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Campanian Bell Krater, AV Grp Painter, ex-Royal Athena

Magna Graecia, Campanian, Capua, by a painter of Trendall's AV Group, either the Libation Painter or the Astarita Painter, ca. 340 to 320 BCE. A wonderful red-figure bell krater - a vessel used for blending wine and water - of a characteristically bell-shaped body, upturned twin loop handles, and flared rim, all upon a concave, tiered, round foot. Side A features a proud Samnite warrior, riding a valiant white horse and wielding a grand shield. Side B features a pair of draped maidens standing in profile and facing one another with a rosette in the field between them. The groundline features a fretted pattern, a band of laurel leaves graces the underside of the rim, and large stylized palmettes grace the areas below the handles with flowering tendrils to either side. The marvelous red-figure iconography is also embellished with fugitive white and red pigments, making for even more intriguing visual imagery. Size: 9.5" W handlespan x 10.875" H (24.1 cm x 27.6 cm)

According to A.D. Trendall, "Perhaps the most characteristic vases of the AV Group are those by the Libation Painter and his two chief colleagues, the Astarita and Manchester Painters (299-306). They are fond of depicting scenes with Samnite warriors, often in the company of a woman, who wears a cape fastened with a brooch at the throat, and a peculiar local headdress (300), of rather medieval aspect." (A.D. Trendall. "Red Figure Vases of South Italy and Sicily", London: Thames & Hudson, 1989, p. 165) The two opposing females on Side B of this krater fit Trendall's description.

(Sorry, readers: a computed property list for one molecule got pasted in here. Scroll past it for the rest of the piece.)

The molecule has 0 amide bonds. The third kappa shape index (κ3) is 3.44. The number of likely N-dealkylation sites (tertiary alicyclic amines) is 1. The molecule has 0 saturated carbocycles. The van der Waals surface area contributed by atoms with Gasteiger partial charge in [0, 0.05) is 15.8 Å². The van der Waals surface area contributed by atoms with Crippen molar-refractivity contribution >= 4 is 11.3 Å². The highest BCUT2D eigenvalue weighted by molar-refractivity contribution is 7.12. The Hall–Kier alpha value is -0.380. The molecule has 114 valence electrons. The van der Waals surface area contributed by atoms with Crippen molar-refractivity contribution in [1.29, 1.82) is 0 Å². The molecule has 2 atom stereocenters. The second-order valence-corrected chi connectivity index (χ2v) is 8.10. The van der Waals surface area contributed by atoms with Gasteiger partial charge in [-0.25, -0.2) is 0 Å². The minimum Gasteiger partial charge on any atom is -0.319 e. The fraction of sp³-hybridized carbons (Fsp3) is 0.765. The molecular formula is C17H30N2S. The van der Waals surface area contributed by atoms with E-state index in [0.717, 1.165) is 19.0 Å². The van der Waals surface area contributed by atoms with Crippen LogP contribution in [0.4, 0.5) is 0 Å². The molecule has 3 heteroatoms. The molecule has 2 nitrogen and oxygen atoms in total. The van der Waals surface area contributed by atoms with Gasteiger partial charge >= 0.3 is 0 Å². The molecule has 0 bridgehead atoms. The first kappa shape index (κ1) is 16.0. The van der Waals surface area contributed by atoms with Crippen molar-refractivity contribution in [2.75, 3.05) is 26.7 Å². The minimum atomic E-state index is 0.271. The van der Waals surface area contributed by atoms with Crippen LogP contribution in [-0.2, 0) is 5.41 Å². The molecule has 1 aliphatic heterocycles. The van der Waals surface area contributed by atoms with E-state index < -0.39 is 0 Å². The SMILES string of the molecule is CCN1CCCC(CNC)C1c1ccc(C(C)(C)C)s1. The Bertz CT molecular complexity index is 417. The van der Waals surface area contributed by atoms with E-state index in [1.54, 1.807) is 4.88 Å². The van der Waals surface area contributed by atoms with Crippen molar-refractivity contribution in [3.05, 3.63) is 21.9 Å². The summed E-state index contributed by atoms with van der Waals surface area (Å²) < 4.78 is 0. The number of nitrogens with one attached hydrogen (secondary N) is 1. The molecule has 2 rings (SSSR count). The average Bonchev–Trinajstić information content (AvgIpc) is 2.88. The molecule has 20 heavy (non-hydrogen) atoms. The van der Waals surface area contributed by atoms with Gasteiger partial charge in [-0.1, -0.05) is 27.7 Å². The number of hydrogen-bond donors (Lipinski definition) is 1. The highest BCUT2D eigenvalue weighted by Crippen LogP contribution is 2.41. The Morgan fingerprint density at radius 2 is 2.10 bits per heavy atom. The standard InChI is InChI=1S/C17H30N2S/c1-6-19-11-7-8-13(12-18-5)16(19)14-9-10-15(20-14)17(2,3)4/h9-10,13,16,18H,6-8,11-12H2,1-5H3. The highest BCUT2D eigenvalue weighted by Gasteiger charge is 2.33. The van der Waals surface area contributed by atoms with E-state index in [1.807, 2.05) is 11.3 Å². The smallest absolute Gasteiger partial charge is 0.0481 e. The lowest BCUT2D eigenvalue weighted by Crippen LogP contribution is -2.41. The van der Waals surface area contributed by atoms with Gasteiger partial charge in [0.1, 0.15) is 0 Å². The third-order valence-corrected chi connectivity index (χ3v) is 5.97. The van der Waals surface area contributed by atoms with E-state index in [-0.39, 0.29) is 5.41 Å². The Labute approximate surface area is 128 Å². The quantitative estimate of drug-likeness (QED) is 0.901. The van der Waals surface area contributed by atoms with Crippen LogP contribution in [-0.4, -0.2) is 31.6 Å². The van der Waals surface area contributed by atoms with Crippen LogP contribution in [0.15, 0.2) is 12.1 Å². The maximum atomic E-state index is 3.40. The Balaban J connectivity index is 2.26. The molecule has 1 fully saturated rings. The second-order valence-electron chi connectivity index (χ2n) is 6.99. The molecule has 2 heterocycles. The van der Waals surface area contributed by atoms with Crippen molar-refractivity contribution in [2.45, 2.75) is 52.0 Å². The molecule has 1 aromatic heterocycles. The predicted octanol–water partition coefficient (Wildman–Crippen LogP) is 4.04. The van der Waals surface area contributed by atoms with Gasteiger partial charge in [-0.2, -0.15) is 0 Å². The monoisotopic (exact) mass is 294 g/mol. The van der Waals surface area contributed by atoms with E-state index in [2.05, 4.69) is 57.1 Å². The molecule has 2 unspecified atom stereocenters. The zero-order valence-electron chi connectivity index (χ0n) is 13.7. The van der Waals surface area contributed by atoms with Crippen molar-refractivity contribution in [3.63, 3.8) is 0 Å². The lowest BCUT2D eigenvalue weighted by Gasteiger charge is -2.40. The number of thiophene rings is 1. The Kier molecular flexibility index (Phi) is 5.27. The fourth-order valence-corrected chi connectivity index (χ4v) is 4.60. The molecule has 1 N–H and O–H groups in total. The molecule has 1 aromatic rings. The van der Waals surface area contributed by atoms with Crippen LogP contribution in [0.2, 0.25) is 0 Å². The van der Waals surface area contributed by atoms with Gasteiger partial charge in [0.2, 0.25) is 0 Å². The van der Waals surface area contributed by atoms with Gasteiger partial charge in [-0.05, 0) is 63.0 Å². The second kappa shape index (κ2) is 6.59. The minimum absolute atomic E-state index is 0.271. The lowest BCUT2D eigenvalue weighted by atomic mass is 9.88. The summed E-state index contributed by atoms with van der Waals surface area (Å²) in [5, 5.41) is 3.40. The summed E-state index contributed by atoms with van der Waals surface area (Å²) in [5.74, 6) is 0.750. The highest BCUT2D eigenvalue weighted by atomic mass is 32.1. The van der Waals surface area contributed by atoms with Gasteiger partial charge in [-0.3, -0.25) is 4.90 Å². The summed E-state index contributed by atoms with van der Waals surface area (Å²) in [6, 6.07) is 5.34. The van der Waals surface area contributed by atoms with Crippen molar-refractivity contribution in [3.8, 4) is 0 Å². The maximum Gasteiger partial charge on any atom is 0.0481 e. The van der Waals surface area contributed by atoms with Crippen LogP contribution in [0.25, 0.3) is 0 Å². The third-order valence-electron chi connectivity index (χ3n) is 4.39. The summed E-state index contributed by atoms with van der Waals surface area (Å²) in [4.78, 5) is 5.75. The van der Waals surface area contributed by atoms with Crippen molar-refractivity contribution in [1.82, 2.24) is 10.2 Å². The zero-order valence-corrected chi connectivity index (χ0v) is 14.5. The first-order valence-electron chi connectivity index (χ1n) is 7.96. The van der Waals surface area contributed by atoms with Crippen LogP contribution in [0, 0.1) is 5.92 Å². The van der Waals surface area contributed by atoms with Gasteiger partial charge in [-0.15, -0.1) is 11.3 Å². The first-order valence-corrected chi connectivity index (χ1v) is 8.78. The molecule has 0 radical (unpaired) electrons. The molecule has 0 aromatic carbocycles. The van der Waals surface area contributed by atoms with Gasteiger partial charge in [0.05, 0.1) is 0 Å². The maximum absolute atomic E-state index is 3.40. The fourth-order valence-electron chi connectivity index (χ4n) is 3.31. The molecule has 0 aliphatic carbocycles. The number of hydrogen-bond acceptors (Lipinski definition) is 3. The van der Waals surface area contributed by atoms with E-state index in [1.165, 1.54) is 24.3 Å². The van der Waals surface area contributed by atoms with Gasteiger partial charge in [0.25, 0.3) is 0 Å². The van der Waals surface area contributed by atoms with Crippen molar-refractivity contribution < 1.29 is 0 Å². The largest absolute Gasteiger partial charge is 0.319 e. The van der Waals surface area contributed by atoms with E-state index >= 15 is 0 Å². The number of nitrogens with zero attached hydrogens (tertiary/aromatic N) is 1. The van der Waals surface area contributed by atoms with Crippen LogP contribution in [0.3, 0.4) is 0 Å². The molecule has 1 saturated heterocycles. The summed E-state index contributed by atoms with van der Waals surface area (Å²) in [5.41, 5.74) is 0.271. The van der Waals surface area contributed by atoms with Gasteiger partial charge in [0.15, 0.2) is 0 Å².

The red-figure technique, invented in Athens around 525 BCE and beloved by artists of Magna Graecia including the painter of this bell krater, was a very exciting innovation in Greek vase painting. This technique allowed for much greater flexibility as opposed to the black-figure technique. Suddenly the artist could use a soft, pliable brush rather than a rigid metal graver to delineate interior details, play with the thickness of the lines, as well as build up or dilute glazes to create chromatic effects. The painter would create figures by outlining them in the natural red of the vase, and then enrich these figural forms with black lines to suggest volume, perspectival depth, and movement, bringing those silhouettes and their environs to life. Beyond this, fugitive pigments made it possible for the artist to create additional layers of interest and detail as we see in this example.

Condition: Cracks on lower section of body - possibly pressure cracks or possibly indicative of repair. Normal surface wear commensurate with age with scuffs, nicks, and areas of pigment loss as shown, though the iconographic and decorative programs are still strong. Royal Athena label on underside of foot.

Provenance: ex-private New York, New York, USA collection, acquired at Royal Athena Gallery, New York, New York, USA (Royal Athena label on underside of foot)

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